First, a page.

ChooseFI: The Paradox of Financial Independence | Afford Anything Podcast (Audio Only)

ChooseFI: The Paradox of Financial Independence | Afford Anything Podcast (Audio Only)

14 thoughts on “ChooseFI: The Paradox of Financial Independence | Afford Anything Podcast (Audio Only)

  1. Great topics that hit home for me. I have one of those high paying degrees that cost a fortune too. I like my job and can work it part time later but still make great income. If you could make $800 to 1200 per day how would you do FI and work? I had 300k in student related debt! I sold my house to cut 150 of that but still have 152k left. I'm about to go full on to finally kick that debt that's been hanging out with the family.
    I think moving for jobs and cheaper cost of living are hard boxes to escape but necessary if you value money and lifestyle.

  2. I am glad to have found this particular episode that encapsulates a similar conclusion that I had come to also over the years. In retrospect now, it is obvious to me how anyone can become wealthy with the right knowledge and understanding of compound interest, No college is really required. Of course, it is helpful to have a great paying job to accelerate your savings rate but as discussed, the "earning more money road" usually leads to an increased lifestyle, that is unless you wake up to the fact that it is WHAT you do with your money that is just as important, if not more so, than how much you make. I got to FI in a kind of roundabout way myself. I dropped out of college the first time and went back to a community college at the age of 32. Paid about 6k in all for a two year technical diploma and got a 37k job. The key for me was that by the time I graduated at 34, I was ready to start investing and was already frugal. 20 years later, it all paid off. Now, at 54, I am semi-retired, am basic FI and plan to totally retire in about 2 years. FI is my favorite topic! Thanks for another great podcast!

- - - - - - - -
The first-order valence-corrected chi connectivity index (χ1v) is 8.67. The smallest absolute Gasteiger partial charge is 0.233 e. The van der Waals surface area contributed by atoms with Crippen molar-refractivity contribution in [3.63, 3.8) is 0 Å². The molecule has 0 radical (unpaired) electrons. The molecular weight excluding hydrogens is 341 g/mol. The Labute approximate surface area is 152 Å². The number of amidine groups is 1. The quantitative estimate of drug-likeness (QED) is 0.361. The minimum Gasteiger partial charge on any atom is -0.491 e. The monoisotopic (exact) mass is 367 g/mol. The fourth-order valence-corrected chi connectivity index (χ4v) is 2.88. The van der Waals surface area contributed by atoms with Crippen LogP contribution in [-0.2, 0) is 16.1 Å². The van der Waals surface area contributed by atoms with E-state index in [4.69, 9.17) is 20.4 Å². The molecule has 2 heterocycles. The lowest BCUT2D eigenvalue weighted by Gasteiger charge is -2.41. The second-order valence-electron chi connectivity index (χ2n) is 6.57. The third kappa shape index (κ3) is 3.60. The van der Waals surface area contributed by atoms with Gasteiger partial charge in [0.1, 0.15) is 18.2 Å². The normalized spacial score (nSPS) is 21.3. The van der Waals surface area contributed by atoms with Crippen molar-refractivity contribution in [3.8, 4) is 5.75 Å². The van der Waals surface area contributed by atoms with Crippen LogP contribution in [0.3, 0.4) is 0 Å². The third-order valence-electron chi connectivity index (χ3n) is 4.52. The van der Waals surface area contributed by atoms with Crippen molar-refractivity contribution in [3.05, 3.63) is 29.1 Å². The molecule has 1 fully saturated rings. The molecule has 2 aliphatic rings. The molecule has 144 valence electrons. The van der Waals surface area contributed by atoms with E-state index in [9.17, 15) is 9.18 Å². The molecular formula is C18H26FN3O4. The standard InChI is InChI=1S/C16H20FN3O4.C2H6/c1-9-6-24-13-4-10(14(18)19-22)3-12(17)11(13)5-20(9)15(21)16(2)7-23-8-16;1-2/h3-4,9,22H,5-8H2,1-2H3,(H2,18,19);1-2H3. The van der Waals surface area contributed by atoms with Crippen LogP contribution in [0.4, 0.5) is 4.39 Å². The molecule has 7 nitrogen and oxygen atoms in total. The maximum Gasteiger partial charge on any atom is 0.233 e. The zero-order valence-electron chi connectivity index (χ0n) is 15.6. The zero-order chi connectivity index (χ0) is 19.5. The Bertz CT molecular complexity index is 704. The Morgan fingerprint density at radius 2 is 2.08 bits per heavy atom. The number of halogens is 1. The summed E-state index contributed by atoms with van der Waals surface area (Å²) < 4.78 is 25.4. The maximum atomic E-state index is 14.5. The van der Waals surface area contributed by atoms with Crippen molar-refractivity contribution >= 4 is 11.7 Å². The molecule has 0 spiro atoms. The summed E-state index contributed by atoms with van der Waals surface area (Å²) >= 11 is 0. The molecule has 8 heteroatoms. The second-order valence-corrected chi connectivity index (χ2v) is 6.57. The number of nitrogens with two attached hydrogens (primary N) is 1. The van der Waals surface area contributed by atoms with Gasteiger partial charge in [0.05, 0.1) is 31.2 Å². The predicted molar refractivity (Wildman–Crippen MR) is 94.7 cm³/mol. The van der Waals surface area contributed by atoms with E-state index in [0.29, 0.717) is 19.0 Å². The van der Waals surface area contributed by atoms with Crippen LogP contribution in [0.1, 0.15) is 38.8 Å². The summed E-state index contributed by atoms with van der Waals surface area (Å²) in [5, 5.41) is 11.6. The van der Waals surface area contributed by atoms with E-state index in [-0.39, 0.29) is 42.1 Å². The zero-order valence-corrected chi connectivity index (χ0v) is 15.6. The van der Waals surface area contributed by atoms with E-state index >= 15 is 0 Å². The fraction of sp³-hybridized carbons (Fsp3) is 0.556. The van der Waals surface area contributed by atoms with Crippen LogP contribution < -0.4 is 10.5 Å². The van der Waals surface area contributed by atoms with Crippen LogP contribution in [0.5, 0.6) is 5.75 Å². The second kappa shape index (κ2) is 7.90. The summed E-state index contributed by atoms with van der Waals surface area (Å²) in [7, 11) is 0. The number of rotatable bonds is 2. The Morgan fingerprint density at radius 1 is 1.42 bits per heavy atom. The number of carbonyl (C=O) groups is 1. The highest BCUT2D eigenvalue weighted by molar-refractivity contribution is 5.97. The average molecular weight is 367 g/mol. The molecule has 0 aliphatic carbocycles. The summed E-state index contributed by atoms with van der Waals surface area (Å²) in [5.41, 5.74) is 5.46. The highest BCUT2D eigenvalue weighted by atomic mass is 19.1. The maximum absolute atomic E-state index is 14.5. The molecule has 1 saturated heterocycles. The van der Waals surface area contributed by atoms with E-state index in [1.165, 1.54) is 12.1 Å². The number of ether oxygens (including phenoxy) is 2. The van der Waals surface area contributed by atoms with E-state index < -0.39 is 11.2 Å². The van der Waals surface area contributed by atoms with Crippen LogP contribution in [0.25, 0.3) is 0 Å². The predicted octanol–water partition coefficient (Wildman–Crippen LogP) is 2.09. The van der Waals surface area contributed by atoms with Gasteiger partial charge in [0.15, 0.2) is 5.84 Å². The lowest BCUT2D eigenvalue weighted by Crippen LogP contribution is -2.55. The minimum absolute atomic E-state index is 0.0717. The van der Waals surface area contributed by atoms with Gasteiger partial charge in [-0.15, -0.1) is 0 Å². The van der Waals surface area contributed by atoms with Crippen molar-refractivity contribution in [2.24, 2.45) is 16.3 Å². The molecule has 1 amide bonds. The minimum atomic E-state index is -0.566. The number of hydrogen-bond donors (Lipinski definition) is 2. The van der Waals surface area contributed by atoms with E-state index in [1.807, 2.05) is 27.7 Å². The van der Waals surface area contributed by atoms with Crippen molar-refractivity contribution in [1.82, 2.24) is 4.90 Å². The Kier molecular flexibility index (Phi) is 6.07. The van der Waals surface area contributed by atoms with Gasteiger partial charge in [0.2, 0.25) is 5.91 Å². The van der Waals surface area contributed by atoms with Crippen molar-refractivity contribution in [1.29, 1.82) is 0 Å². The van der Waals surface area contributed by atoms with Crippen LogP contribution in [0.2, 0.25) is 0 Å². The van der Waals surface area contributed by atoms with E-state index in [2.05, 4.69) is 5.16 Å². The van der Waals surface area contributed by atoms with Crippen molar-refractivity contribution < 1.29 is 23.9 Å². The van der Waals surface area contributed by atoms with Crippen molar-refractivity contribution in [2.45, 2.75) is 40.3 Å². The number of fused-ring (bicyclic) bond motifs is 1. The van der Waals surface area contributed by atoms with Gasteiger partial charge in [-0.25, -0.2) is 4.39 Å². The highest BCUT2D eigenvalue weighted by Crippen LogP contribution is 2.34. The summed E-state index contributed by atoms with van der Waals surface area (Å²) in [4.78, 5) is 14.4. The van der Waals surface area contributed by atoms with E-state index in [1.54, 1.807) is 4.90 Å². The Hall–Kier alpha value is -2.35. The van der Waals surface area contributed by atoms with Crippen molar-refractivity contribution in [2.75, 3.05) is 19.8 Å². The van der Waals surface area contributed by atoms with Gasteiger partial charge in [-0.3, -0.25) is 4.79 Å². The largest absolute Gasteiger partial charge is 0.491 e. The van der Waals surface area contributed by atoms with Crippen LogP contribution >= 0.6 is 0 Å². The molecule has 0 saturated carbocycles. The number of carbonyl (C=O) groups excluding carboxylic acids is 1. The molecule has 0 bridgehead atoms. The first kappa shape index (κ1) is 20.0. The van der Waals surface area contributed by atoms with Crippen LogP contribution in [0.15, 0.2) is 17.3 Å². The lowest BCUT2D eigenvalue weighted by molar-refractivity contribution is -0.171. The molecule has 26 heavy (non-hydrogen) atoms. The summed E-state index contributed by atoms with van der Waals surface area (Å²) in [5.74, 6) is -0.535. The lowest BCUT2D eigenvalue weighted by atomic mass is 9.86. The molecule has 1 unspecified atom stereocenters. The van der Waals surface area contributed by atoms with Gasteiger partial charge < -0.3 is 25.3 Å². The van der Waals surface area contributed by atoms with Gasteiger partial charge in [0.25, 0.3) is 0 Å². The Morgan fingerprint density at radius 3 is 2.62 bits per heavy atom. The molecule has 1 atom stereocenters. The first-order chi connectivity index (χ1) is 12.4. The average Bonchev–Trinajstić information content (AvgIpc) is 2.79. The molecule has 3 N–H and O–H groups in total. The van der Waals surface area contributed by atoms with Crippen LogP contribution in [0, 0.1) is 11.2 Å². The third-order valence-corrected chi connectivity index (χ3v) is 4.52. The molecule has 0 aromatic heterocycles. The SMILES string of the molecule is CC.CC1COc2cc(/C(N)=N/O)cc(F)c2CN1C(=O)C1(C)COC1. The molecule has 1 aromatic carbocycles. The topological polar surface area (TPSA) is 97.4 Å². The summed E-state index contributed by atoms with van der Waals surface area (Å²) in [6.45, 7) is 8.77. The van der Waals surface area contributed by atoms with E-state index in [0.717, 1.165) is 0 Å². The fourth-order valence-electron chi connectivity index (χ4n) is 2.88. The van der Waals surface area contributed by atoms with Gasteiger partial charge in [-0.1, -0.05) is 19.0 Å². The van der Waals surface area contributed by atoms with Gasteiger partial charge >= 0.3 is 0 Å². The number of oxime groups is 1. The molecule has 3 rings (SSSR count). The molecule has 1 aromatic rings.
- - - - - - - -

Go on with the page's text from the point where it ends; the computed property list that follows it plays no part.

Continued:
3. When they say 25x expenses saved up, do they mean saved up in cash?
    One of my worries about retirement – true retirement is inflation (aka devaluation) of dollars in the future will make the number needed significantly larger than projected.

  4. That guy doesn’t sound like minimalist to me….houses, cars, Europe, home gym???? Guess everybody body has their version of minimalist….

  5. I love hearing the stories about Brad's day-to-day life, like what FI really looks like outside of the spreadsheets. He's so easy to listen to!

  6. I really enjoyed and relate to the part of the discussion about mastery, growing the gap, and quality of life. There are plateaus but you keep making small changes like one good thing a week.

  7. Afford Anything and ChooseFI together on one show. A lot of brain power in this episode! Two of my favorite podcasters. Good stuff as always, Paula.

  8. I think it's fine for "lower income" people because it helps them grow to do better and be more optimized. Our family may not be considered "low income" since I work about 8-10 hours of OT each week, but on my base pay they may call us that still. For a family of 4 I'll gross about $53k this year unless I choose to work a bit more. That's after previous years of $50k, $42k, and $33k to the 3 years prior. My wife stays at home and homeschools our children. We are doing fine. I'm not likely going to get our investment rate to 50% without cutting our lifestyle but I'm fine with our current 20% investment ratio and plan to try to get it to around 30% by the end of next year.